Although in the revision of this volume for a fourthedition there has not been found much to alter, considerableadditions have been made which render thesurvey of the subject more complete. In revising theessays on the Wager of Battle and the Ordeal I havehad the advantage of the labors of two recent writers,Dr. Patetta, whose “Le Ordalie” is an extended andphilosophical investigation into the whole topic of theJudgments of God, and George Neilson, Esq., whose“Trial by Combat” is a complete account, from theoriginal sources, of the history of the judicial duel inGreat Britain. Mr. Neilson has also had the courtesyto communicate to me the results of his further studiesof the subject. I therefore indulge the hope that thepresent edition will be found more worthy of the favorwith which the work has been received.

Philadelphia, October, 1892.


vii

CONTENTS.

I.
THE WAGER OF LAW.
CHAPTER I.
RESPONSIBILITY OF THE KINDRED.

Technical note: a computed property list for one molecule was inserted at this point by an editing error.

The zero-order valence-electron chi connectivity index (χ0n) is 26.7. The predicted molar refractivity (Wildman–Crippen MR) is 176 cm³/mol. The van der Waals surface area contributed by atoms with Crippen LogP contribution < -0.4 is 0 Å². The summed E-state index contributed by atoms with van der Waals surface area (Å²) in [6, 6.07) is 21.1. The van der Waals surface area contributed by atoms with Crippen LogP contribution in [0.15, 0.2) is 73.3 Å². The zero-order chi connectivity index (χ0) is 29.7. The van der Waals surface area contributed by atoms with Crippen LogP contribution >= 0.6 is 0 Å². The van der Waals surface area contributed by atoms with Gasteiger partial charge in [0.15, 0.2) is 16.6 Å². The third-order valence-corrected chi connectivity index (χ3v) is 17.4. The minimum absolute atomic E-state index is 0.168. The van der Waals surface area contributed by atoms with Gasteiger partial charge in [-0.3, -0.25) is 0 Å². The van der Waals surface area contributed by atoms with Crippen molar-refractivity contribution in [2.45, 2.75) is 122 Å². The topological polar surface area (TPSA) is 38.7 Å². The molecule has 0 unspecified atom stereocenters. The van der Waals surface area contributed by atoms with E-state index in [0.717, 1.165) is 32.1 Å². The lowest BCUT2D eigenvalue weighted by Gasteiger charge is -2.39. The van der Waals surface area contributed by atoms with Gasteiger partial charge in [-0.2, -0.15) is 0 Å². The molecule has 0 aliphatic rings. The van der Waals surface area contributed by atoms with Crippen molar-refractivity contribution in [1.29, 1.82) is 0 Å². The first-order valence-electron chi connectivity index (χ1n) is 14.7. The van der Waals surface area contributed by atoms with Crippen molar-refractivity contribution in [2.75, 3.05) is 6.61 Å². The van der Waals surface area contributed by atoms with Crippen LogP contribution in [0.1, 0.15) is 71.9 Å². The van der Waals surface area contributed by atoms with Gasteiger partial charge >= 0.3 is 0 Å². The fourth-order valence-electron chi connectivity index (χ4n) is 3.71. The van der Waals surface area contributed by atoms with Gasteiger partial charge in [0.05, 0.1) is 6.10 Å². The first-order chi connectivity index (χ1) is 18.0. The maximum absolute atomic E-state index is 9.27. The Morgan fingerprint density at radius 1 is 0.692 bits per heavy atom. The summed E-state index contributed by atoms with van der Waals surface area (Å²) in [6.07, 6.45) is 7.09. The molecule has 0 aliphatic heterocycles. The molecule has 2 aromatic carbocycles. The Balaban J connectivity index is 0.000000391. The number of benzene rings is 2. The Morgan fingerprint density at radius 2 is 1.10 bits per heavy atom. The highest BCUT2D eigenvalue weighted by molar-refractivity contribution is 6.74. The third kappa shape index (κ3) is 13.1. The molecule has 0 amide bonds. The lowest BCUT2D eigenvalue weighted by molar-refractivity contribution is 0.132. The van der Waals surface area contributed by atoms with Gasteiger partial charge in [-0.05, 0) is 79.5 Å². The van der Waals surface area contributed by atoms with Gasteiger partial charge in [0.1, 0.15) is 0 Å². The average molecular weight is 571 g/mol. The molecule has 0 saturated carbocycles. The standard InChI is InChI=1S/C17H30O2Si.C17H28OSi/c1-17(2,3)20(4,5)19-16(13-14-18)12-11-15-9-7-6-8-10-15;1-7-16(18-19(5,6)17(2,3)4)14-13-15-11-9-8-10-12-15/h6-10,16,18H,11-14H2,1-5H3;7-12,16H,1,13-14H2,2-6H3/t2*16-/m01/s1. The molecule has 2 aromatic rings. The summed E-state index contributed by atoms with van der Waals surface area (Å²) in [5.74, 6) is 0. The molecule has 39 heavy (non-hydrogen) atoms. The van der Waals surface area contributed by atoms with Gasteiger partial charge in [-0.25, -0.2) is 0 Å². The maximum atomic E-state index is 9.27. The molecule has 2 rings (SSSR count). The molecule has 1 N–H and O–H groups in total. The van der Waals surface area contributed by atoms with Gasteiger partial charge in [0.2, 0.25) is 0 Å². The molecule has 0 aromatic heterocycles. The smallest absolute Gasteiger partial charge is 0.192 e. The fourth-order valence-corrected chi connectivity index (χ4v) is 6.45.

PAGE
Crime originally an offence against individuals 13
Tribal organization—Responsibility of kindred 14
Compensation for injuries—The Wer-gild 17
CHAPTER II.
THE OATH AND ITS ACCESSORIES.
Perplexities as to evidence 21
Guarantees required for the oath 25
CHAPTER III.
CONJURATORS, OR PARTAKERS IN THE OATH.
The Wager of Law a prehistoric Aryan custom 33
It is adopted by the Church 35
CHAPTER IV.
SELECTION OF COMPURGATORS.
They are originally the kindred 38
Strangers admitted 41
Numbers required 43
Modes of selection 47viii
CHAPTER V.
CONDITIONS OF COMPURGATION.
Employed in default of testimony 52
Except in Wales 54
Dependent on importance of case 56
As an alternative for the Wager of Battle 57
CHAPTER VI.
FORMULAS AND PROCEDURE.
Forms of compurgatorial oath 58
Modes of administration 60
Qualified confidence reposed in Compurgation 61
Conjurators liable to penalties of perjury 63
CHAPTER VII.
DECLINE OF COMPURGATION.
Early efforts to limit or abolish it 67
The oath no longer a positive asseveration 71
Influence of revival of Roman law 73
Conservatism of Feudalism 76
Gradual disappearance of Compurgation in Continental Europe 78
Preserved in England until 1833 84
Traces in the British colonies 87
Maintained in the Church and in the Inquisition 88
CHAPTER VIII.
ACCUSATORIAL CONJURATORS.
Employed by the Barbarians 94
Maintained until the sixteenth century 98
II.
THE WAGER OF BATTLE.
CHAPTER I.
Natural tendency to appeal to Heaven 101
Distinction between the Judicial Combat and the Duel 103ix
CHAPTER II.
ORIGIN OF THE JUDICIAL COMBAT.
A prehistoric Aryan custom 107
CHAPTER III.
UNIVERSAL USE OF THE JUDICIAL COMBAT.